The Concept of Justice In Greek Philosophy (Plato and Aristotle)
The Greeks looked upon justice as virtue in action and therefore a virtue. The Greek conception of justice was the virtue of soul and injustice its vice. To both Plato and Aristotle justice meant goodness as well as willingness to obey laws. It connoted correspondence of rights and duties. Justice was the ideal of perfection in human relationships. And the spirit which animated men in the proper discharge of their duties. The promotion of balance and harmony in thought and action was pre-eminently social in character. Nature was the source of law and the duty of the state was ordinarily considered to be the application rather than the creation of the law. Aristotle, and Plato's justice, in fact both are complementary to each other, the aim of both philosophers is to find of a principle of capacity through which , unity, harmony , virtue and happiness can be established in the society. But in spite of this common agreement they differ in many fundamental respects from each other. This study will examine plato and Aristotle theory of justice and then a comparison between them.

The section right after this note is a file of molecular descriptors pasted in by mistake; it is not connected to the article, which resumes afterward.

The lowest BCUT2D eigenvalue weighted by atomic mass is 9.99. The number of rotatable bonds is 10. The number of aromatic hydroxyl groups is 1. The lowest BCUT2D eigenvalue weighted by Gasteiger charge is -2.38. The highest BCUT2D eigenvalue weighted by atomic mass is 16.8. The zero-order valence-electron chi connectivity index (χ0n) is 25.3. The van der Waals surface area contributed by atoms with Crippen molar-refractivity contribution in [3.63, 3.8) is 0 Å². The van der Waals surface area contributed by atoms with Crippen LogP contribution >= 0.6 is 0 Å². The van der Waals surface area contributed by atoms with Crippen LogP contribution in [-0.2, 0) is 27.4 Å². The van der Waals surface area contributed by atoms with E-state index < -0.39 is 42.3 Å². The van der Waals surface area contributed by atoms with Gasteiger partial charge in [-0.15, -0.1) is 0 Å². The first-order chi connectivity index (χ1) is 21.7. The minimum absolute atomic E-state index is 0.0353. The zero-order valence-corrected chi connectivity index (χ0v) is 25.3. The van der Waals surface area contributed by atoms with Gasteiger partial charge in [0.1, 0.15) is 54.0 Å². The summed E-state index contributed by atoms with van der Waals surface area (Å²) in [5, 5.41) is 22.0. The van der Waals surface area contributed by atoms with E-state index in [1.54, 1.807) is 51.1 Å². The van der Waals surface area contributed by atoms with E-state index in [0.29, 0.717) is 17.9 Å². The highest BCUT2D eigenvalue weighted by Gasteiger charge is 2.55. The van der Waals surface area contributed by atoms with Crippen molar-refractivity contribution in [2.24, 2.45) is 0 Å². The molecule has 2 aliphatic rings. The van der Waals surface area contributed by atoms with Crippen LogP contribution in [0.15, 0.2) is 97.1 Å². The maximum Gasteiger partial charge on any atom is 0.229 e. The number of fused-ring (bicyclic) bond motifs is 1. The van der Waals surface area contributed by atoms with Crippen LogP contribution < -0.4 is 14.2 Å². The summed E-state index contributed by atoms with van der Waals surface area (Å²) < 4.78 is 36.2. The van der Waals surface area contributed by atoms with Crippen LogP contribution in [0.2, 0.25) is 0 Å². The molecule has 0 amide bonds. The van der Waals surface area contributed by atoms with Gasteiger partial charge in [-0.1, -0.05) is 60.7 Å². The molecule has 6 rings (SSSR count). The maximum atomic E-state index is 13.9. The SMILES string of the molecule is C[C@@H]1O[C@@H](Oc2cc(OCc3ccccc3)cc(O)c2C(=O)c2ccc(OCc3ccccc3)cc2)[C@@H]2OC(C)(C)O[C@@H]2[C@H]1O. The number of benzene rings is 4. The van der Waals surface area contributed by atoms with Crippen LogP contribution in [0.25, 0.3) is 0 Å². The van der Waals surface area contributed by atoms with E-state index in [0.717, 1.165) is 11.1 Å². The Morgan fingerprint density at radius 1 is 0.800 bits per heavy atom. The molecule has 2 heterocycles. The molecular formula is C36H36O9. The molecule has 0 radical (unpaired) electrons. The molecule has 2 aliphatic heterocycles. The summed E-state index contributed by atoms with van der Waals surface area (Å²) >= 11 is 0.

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Mediterranean Journal of Social Sciences ISSN 2039-9340(Print) ISSN 2039-2117(Online)
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